A Confession To A Friend in Trouble

Thomas Hardy

 Next Poem          

YOUR troubles shrink not, though I feel them less
Here, far away, than when I tarried near;
I even smile old smiles--with listlessness--
Yet smiles they are, not ghastly mockeries mere.

A thought too strange to house within my brain
Haunting its outer precincts I discern:
--That I will not show zeal again to learn
Your griefs, and, sharing them, renew my pain....

It goes, like murky bird or buccaneer
That shapes its lawless figure on the main,
And each new impulse tends to make outflee
The unseemly instinct that had lodgment here;
Yet, comrade old, can bitterer knowledge be
Than that, though banned, such instinct was in me!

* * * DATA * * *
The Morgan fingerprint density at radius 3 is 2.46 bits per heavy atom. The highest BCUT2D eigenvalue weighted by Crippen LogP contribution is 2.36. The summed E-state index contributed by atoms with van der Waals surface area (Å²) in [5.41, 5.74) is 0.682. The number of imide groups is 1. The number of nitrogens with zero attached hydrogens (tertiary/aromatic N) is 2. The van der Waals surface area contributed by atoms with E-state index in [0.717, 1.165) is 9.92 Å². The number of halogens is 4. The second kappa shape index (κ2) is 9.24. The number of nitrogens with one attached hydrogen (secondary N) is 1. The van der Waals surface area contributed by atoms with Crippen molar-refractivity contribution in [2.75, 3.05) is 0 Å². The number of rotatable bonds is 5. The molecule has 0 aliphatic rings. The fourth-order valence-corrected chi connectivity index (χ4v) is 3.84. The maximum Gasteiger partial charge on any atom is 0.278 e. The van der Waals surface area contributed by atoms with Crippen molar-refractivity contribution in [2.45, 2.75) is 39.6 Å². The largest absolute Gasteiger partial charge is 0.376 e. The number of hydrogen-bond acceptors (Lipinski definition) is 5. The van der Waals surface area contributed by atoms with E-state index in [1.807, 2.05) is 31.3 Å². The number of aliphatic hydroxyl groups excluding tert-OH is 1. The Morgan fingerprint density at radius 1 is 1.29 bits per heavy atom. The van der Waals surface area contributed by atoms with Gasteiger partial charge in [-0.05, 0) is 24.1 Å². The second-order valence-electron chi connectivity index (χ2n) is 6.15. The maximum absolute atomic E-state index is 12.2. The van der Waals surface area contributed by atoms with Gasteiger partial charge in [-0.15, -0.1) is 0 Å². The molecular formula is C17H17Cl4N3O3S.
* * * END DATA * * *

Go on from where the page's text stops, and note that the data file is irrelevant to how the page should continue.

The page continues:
Next Poem 

 Back to Thomas Hardy
Get a free collection of Classic Poetry and subscribe to My Poetic Side ↓

Receive the ebook in seconds 50 poems from 50 different authors Weekly news

To be able to leave a comment here you must be registered. Log in or Sign up.

Comments2
  • qrpemilia0450561

    What a chilling piece! It's like a sad, haunting melody that echoes in your head long after you finish reading. I really felt the narrator's struggle, wrestling with his own feelings about his friend's troubles. Even miles apart, the impact is still very much felt. Too bad he can't help his friend though. Still, a seriously stirring read, I must say.

    • aesthetic.poet7

      After reading "A Confession To A Friend In Trouble," I was really struck by the honesty and raw emotion of the poem. I particularly related to the lines, "A thought too strange to house within my brain / Haunting its outer precincts I discern." The narrator's desire to avoid his friend's pain for his own well-being is a bit disturbing yet incredibly human. This really makes the poem feel real and accessible, a glimpse into someone's struggle with empathy and self-preservation. It's a poignant, hard-hitting piece that stays with you.